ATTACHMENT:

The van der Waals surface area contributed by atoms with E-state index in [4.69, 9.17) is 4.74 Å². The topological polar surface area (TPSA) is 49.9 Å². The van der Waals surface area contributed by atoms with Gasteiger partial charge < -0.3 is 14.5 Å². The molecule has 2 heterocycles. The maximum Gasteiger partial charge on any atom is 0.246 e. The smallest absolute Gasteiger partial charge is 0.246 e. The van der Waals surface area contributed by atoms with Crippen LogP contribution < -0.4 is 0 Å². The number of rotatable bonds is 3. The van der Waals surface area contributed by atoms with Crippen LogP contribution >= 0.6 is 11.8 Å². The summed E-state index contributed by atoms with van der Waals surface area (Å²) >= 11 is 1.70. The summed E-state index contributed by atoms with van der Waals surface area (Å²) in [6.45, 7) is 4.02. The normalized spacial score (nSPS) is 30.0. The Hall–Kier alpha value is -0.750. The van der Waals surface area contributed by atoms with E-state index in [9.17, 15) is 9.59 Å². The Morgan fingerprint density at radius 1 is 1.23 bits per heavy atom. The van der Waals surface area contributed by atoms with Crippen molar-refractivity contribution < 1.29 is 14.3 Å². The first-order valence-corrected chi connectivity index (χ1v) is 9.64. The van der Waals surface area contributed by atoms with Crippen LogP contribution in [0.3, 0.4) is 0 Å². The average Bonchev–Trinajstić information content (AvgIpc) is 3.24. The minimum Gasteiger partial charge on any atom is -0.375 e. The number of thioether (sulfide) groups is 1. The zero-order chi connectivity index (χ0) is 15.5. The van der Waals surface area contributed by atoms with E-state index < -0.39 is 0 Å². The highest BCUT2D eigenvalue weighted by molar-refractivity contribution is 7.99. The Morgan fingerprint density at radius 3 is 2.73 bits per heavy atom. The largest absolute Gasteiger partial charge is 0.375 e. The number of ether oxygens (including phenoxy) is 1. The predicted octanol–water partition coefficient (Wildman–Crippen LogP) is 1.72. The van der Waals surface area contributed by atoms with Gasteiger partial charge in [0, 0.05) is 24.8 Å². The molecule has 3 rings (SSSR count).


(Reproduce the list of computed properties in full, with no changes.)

The van der Waals surface area contributed by atoms with E-state index in [4.69, 9.17) is 4.74 Å². The topological polar surface area (TPSA) is 49.9 Å². The van der Waals surface area contributed by atoms with Gasteiger partial charge < -0.3 is 14.5 Å². The molecule has 2 heterocycles. The maximum Gasteiger partial charge on any atom is 0.246 e. The smallest absolute Gasteiger partial charge is 0.246 e. The van der Waals surface area contributed by atoms with Crippen LogP contribution < -0.4 is 0 Å². The number of rotatable bonds is 3. The van der Waals surface area contributed by atoms with Crippen LogP contribution >= 0.6 is 11.8 Å². The summed E-state index contributed by atoms with van der Waals surface area (Å²) >= 11 is 1.70. The summed E-state index contributed by atoms with van der Waals surface area (Å²) in [6.45, 7) is 4.02. The normalized spacial score (nSPS) is 30.0. The Hall–Kier alpha value is -0.750. The van der Waals surface area contributed by atoms with E-state index in [9.17, 15) is 9.59 Å². The Morgan fingerprint density at radius 1 is 1.23 bits per heavy atom. The van der Waals surface area contributed by atoms with Crippen molar-refractivity contribution < 1.29 is 14.3 Å². The first-order valence-corrected chi connectivity index (χ1v) is 9.64. The van der Waals surface area contributed by atoms with Crippen LogP contribution in [0.3, 0.4) is 0 Å². The average Bonchev–Trinajstić information content (AvgIpc) is 3.24. The minimum Gasteiger partial charge on any atom is -0.375 e. The number of thioether (sulfide) groups is 1. The zero-order chi connectivity index (χ0) is 15.5. The van der Waals surface area contributed by atoms with E-state index < -0.39 is 0 Å². The highest BCUT2D eigenvalue weighted by molar-refractivity contribution is 7.99. The Morgan fingerprint density at radius 3 is 2.73 bits per heavy atom. The largest absolute Gasteiger partial charge is 0.375 e. The number of ether oxygens (including phenoxy) is 1. The predicted octanol–water partition coefficient (Wildman–Crippen LogP) is 1.72. The van der Waals surface area contributed by atoms with Gasteiger partial charge in [0, 0.05) is 24.8 Å². The molecule has 3 rings (SSSR count).